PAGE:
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Original Research ARTICLE

Front. Plant Sci., 28 January 2015 | https://doi.org/10.3389/fpls.2014.00805

Transcriptome and metabolome analysis of plant sulfate starvation and resupply provides novel information on transcriptional regulation of metabolism associated with sulfur, nitrogen and phosphorus nutritional responses in Arabidopsis

  • 1Department of Pharmaceutical Biotechnology, Faculty of Pharmacy, Wroclaw Medical University, Wroclaw, Poland
  • 2Max-Planck Institute of Molecular Plant Physiology, Potsdam-Golm, Germany
  • 3Institute of Natural Resources and Agrobiology of Salamanca, Consejo Superior de Investigaciones Científicas, Salamanca, Spain
  • 4Plant Biology Division, The Samuel Roberts Noble Foundation, Ardmore, OK, USA
  • 5Rothamsted Research, Plant Biology and Crop Science Department, Harpenden, UK

Sulfur is an essential macronutrient for plant growth and development. Reaching a thorough understanding of the molecular basis for changes in plant metabolism depending on the sulfur-nutritional status at the systems level will advance our basic knowledge and help target future crop improvement. Although the transcriptional responses induced by sulfate starvation have been studied in the past, knowledge of the regulation of sulfur metabolism is still fragmentary. This work focuses on the discovery of candidates for regulatory genes such as transcription factors (TFs) using ‘omics technologies. For this purpose a short term sulfate-starvation/re-supply approach was used. ATH1 microarray studies and metabolite determinations yielded 21 TFs which responded more than 2-fold at the transcriptional level to sulfate starvation. Categorization by response behaviors under sulfate-starvation/re-supply and other nutrient starvations such as nitrate and phosphate allowed determination of whether the TF genes are specific for or common between distinct mineral nutrient depletions. Extending this co-behavior analysis to the whole transcriptome data set enabled prediction of putative downstream genes. Additionally, combinations of transcriptome and metabolome data allowed identification of relationships between TFs and downstream responses, namely, expression changes in biosynthetic genes and subsequent metabolic responses. Effect chains on glucosinolate and polyamine biosynthesis are discussed in detail. The knowledge gained from this study provides a blueprint for an integrated analysis of transcriptomics and metabolomics and application for the identification of uncharacterized genes.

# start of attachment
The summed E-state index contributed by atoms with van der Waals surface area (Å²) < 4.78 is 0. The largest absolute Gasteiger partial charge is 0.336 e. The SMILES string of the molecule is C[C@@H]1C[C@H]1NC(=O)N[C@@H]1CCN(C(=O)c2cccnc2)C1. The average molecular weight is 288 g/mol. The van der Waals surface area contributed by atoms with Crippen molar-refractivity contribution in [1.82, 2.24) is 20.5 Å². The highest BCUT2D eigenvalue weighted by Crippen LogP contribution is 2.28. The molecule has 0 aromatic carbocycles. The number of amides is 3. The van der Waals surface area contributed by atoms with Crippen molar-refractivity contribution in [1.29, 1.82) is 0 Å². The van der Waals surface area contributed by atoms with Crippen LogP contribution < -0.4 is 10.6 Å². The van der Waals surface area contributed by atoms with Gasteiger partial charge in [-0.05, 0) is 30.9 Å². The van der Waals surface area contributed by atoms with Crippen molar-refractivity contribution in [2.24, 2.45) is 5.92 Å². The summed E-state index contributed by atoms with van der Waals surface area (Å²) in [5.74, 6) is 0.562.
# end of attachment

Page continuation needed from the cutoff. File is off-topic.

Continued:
Introduction

Plants have a constitutive demand for sulfur to synthesize sulfur amino acids, numerous essential metabolites and secondary metabolites for growth and development. Sulfur deficiency in crops has become an increasing problem in many countries, notably in Western Europe because it causes growth retardation, earlier flowering and chlorosis, which result in depression of yield, nutritional quality and taste of crops (Schnug, 1991; Zhao et al., 1993; McGrath et al., 1996; Marincs et al., 2006). Studies of sulfur acquisition and metabolism in plants have become a major concern for research and crop improvement.

During the past decades, remarkable progress has been made in the basic understanding of regulatory mechanisms, genes and proteins involved in sulfur assimilation. Studies with different model organisms, such as Escherichia coli (Phillips et al., 1989; Augustus et al., 2006; Lamonte and Hughes, 2006; Marincs et al., 2006), Saccharomyces cerevisiae (Cherest et al., 1969, 1985; Thomas et al., 1990, 1992a, b; Kuras et al., 1996, 1997; Thomas and Surdinkerjan, 1997), Neurospora crassa (Fu et al., 1989; Paietta, 1990, 1992, 1995; Marzluf, 1997; Sizemore and Paietta, 2002), Aspergillus nidulans (Mountain et al., 1993; Paszewski, 1999; Piotrowska et al., 2000; Natorff et al., 2003) and Chlamydomonas reinhardtii (Dehostos et al., 1988; Davies et al., 1994, 1996; Yildiz et al., 1994, 1996; Ravina et al., 1999, 2002; Pollock et al., 2005), contributed to our understanding of regulatory processes for sulfur assimilation. Nevertheless, the transcriptional regulation of sulfate assimilation in plants remains incomplete, mostly because orthologous genes of the corresponding regulatory factors have not been found. Thus, the complex signaling pathways of plants which regulate sulfur metabolism are not yet fully understood though some progress has been achieved recently.